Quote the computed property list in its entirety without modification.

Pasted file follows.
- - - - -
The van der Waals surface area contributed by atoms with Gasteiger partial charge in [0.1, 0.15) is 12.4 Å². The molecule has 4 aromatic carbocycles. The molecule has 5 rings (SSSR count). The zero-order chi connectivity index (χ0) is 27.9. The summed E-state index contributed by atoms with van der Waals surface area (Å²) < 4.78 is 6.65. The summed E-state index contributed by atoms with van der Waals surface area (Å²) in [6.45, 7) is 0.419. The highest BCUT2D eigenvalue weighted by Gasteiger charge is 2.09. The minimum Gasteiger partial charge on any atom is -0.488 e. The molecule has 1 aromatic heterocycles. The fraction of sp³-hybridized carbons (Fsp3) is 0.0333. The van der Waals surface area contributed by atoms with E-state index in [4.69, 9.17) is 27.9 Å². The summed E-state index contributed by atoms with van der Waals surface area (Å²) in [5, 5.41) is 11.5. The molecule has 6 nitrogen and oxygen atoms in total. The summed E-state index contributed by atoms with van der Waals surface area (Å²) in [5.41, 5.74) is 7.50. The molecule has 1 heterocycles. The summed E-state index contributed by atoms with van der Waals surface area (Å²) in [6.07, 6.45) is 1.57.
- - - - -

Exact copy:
The van der Waals surface area contributed by atoms with Gasteiger partial charge in [0.1, 0.15) is 12.4 Å². The molecule has 4 aromatic carbocycles. The molecule has 5 rings (SSSR count). The zero-order chi connectivity index (χ0) is 27.9. The summed E-state index contributed by atoms with van der Waals surface area (Å²) < 4.78 is 6.65. The summed E-state index contributed by atoms with van der Waals surface area (Å²) in [6.45, 7) is 0.419. The highest BCUT2D eigenvalue weighted by Gasteiger charge is 2.09. The minimum Gasteiger partial charge on any atom is -0.488 e. The molecule has 1 aromatic heterocycles. The fraction of sp³-hybridized carbons (Fsp3) is 0.0333. The van der Waals surface area contributed by atoms with E-state index in [4.69, 9.17) is 27.9 Å². The summed E-state index contributed by atoms with van der Waals surface area (Å²) in [5, 5.41) is 11.5. The molecule has 6 nitrogen and oxygen atoms in total. The summed E-state index contributed by atoms with van der Waals surface area (Å²) in [5.41, 5.74) is 7.50. The molecule has 1 heterocycles. The summed E-state index contributed by atoms with van der Waals surface area (Å²) in [6.07, 6.45) is 1.57.